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- MY TURN -

Only in Calee-fornia


By Earl Williams
Fresno, Calif.

 
Never in my wildest dreams did I believe that I would see the day when a small minnow-like fish could take precedence over our state’s proud ag industry.

The arguments and constant barrage of legal actions and decisions based on less-than-real facts and sound science have brought the most productive agricultural region in the country and the world to its knees because pumps transferring water from the water-rich north to the arid areas in the south were shut down be-cause the pumps harm these minnow-like fish known as the delta smelt. They aren’t native to this region, but still are listed as endangered species.

So, instead of water flowing to the south to continue support of one of the state’s most important economic engines, precious water, and I’m talking thousands, hundreds of thousands of acre-feet is being released into the Pacific Ocean. You hear about California’s drought, and it’s true that we’ve had less snowpack and rainfall for the last three years, but with proper management and without unwarranted environmental restrictions, there would not be the extreme drought conditions you hear about in California today. This is a man-made or court-made drought.

California has an annual water supply, all sources considered, of about 85 million acre-feet. According to the last numbers I saw, we were using less than 50 percent for all uses, meaning that more than 50 percent is flowing unused into the Pacific Ocean!

That might have made sense 50 to 100 years ago, but not today. We have a water use and delivery system that was efficiently designed to serve 18 million people in California. Today, we have 38 million, and the lack of foresight or sense by the legislators or administration to take action over environmental objections to build new dams, expand existing reservoirs or improve new conveyance systems has brought us to this critical juncture.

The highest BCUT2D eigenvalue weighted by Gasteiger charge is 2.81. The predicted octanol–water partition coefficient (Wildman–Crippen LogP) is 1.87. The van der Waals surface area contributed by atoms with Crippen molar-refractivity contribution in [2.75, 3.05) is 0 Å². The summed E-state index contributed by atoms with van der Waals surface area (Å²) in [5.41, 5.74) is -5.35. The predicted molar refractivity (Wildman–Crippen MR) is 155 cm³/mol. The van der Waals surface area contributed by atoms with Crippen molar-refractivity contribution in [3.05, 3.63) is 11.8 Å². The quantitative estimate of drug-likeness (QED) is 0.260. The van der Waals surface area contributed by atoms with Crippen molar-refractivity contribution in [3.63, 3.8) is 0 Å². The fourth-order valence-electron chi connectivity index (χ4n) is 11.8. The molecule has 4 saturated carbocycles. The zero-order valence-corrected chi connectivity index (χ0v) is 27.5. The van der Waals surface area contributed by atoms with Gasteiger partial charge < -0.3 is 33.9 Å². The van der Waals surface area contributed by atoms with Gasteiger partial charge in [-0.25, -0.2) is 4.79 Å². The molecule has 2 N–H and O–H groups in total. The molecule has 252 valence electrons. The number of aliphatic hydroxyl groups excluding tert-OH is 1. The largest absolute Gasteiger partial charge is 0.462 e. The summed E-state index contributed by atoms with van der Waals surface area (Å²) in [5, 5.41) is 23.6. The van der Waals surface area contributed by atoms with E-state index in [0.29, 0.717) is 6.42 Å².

The voters are in the cities and until they turn their faucets on and no water comes out, water is not their highest priority, and water for agriculture is low on their priority list, for sure!

Couple all this with the fact that we are bankrupt as a state and have been for several years. Actually, we’re just “acting” like we’re not. We currently have no state budget at the time of this writing, so this once great state is paying its bills today with IOUs. Anybody looking for an actor playing a governor and a cast of 120 folks portraying legislators? We’ve got a deal for you!

I’ve often said with all of these trees taking up valuable cotton ground, what we really need is a dryland cotton variety that will grow in the shade!

So, all in all, considering everything we are dealing with in “Calee-fornia,” we remain optimistic that we will see a turnaround, and cotton will maintain a place here. The big question is when and how long can we keep the infrastructure in place to support a viable industry when it does turn around?

I’m guessing about 300,000 acres of cotton will be the foundation for California’s cotton industry future. I’m also guessing that the split between upland and Pima will probably be in the area of 60 percent Pima, 40 percent upland with a high percentage of the upland being roller ginned.

We have found our place in the past, and we will find our place in the future – albeit smaller, highly specialized and focused on the markets we identify and serve.

I’m proud of our industry for knowing the meaning of “Cotton-Up” because doing business in “Calee-fornia” today and hanging on in the cotton business you’ve got to “Cotton-Up.”

We’ll be back!

– Earl Williams, Fresno, Calif.
earl@ccgga.org




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